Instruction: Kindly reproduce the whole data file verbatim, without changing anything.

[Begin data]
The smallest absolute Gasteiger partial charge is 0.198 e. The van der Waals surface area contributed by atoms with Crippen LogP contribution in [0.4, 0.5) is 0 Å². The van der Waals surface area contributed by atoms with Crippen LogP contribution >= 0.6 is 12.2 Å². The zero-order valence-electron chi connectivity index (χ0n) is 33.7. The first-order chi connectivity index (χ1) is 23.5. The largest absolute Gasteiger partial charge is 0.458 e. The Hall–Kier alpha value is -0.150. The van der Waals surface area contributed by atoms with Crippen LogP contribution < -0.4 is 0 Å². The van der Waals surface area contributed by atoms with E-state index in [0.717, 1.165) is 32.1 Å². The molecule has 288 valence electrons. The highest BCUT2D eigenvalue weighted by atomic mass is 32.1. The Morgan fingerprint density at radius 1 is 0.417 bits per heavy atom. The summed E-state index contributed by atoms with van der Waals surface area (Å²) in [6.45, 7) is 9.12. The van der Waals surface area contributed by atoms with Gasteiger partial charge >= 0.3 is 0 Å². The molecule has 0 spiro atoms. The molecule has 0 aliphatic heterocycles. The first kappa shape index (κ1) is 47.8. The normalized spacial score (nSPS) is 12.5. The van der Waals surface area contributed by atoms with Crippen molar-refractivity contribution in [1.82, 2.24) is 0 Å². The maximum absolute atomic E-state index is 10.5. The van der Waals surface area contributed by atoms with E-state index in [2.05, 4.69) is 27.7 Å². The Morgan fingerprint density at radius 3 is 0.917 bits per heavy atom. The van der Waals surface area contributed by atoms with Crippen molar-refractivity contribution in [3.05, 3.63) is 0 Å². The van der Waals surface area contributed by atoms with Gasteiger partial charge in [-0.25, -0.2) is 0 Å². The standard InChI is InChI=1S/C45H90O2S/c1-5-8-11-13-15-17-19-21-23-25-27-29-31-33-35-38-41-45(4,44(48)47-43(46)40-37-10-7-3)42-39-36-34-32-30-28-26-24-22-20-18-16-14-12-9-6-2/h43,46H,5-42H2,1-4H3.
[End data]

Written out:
The smallest absolute Gasteiger partial charge is 0.198 e. The van der Waals surface area contributed by atoms with Crippen LogP contribution in [0.4, 0.5) is 0 Å². The van der Waals surface area contributed by atoms with Crippen LogP contribution >= 0.6 is 12.2 Å². The zero-order valence-electron chi connectivity index (χ0n) is 33.7. The first-order chi connectivity index (χ1) is 23.5. The largest absolute Gasteiger partial charge is 0.458 e. The Hall–Kier alpha value is -0.150. The van der Waals surface area contributed by atoms with Crippen LogP contribution < -0.4 is 0 Å². The van der Waals surface area contributed by atoms with E-state index in [0.717, 1.165) is 32.1 Å². The molecule has 288 valence electrons. The highest BCUT2D eigenvalue weighted by atomic mass is 32.1. The Morgan fingerprint density at radius 1 is 0.417 bits per heavy atom. The summed E-state index contributed by atoms with van der Waals surface area (Å²) in [6.45, 7) is 9.12. The van der Waals surface area contributed by atoms with Gasteiger partial charge >= 0.3 is 0 Å². The molecule has 0 spiro atoms. The molecule has 0 aliphatic heterocycles. The first kappa shape index (κ1) is 47.8. The normalized spacial score (nSPS) is 12.5. The van der Waals surface area contributed by atoms with Crippen molar-refractivity contribution in [1.82, 2.24) is 0 Å². The maximum absolute atomic E-state index is 10.5. The van der Waals surface area contributed by atoms with E-state index in [2.05, 4.69) is 27.7 Å². The Morgan fingerprint density at radius 3 is 0.917 bits per heavy atom. The van der Waals surface area contributed by atoms with Crippen molar-refractivity contribution in [3.05, 3.63) is 0 Å². The van der Waals surface area contributed by atoms with Gasteiger partial charge in [-0.25, -0.2) is 0 Å². The standard InChI is InChI=1S/C45H90O2S/c1-5-8-11-13-15-17-19-21-23-25-27-29-31-33-35-38-41-45(4,44(48)47-43(46)40-37-10-7-3)42-39-36-34-32-30-28-26-24-22-20-18-16-14-12-9-6-2/h43,46H,5-42H2,1-4H3.